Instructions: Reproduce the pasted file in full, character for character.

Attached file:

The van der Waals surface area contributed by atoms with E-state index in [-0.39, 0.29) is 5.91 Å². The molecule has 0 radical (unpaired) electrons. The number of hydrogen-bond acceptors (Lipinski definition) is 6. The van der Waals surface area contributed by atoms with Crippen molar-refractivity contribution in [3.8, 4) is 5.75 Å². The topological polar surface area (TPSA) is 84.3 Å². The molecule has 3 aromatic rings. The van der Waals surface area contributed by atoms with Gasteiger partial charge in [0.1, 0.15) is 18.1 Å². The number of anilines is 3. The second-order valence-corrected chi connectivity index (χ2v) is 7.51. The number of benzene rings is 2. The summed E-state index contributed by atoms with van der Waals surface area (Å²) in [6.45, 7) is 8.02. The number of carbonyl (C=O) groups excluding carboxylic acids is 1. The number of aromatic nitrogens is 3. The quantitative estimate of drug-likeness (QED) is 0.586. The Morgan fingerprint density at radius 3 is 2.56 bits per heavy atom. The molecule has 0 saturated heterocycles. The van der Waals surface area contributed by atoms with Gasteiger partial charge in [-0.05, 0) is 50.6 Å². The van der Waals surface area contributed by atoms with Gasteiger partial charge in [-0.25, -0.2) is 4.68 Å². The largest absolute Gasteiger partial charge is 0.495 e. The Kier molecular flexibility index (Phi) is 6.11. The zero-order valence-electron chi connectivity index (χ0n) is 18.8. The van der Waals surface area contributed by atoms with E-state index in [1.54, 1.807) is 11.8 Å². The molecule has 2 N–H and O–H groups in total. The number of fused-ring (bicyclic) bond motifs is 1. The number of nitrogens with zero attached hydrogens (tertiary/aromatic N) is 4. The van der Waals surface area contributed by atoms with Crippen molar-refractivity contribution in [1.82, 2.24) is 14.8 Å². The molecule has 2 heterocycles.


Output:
The van der Waals surface area contributed by atoms with E-state index in [-0.39, 0.29) is 5.91 Å². The molecule has 0 radical (unpaired) electrons. The number of hydrogen-bond acceptors (Lipinski definition) is 6. The van der Waals surface area contributed by atoms with Crippen molar-refractivity contribution in [3.8, 4) is 5.75 Å². The topological polar surface area (TPSA) is 84.3 Å². The molecule has 3 aromatic rings. The van der Waals surface area contributed by atoms with Gasteiger partial charge in [0.1, 0.15) is 18.1 Å². The number of anilines is 3. The second-order valence-corrected chi connectivity index (χ2v) is 7.51. The number of benzene rings is 2. The summed E-state index contributed by atoms with van der Waals surface area (Å²) in [6.45, 7) is 8.02. The number of carbonyl (C=O) groups excluding carboxylic acids is 1. The number of aromatic nitrogens is 3. The quantitative estimate of drug-likeness (QED) is 0.586. The Morgan fingerprint density at radius 3 is 2.56 bits per heavy atom. The molecule has 0 saturated heterocycles. The van der Waals surface area contributed by atoms with Gasteiger partial charge in [-0.05, 0) is 50.6 Å². The van der Waals surface area contributed by atoms with Gasteiger partial charge in [-0.25, -0.2) is 4.68 Å². The largest absolute Gasteiger partial charge is 0.495 e. The Kier molecular flexibility index (Phi) is 6.11. The zero-order valence-electron chi connectivity index (χ0n) is 18.8. The van der Waals surface area contributed by atoms with E-state index in [1.54, 1.807) is 11.8 Å². The molecule has 2 N–H and O–H groups in total. The number of fused-ring (bicyclic) bond motifs is 1. The number of nitrogens with zero attached hydrogens (tertiary/aromatic N) is 4. The van der Waals surface area contributed by atoms with Crippen molar-refractivity contribution in [1.82, 2.24) is 14.8 Å². The molecule has 2 heterocycles.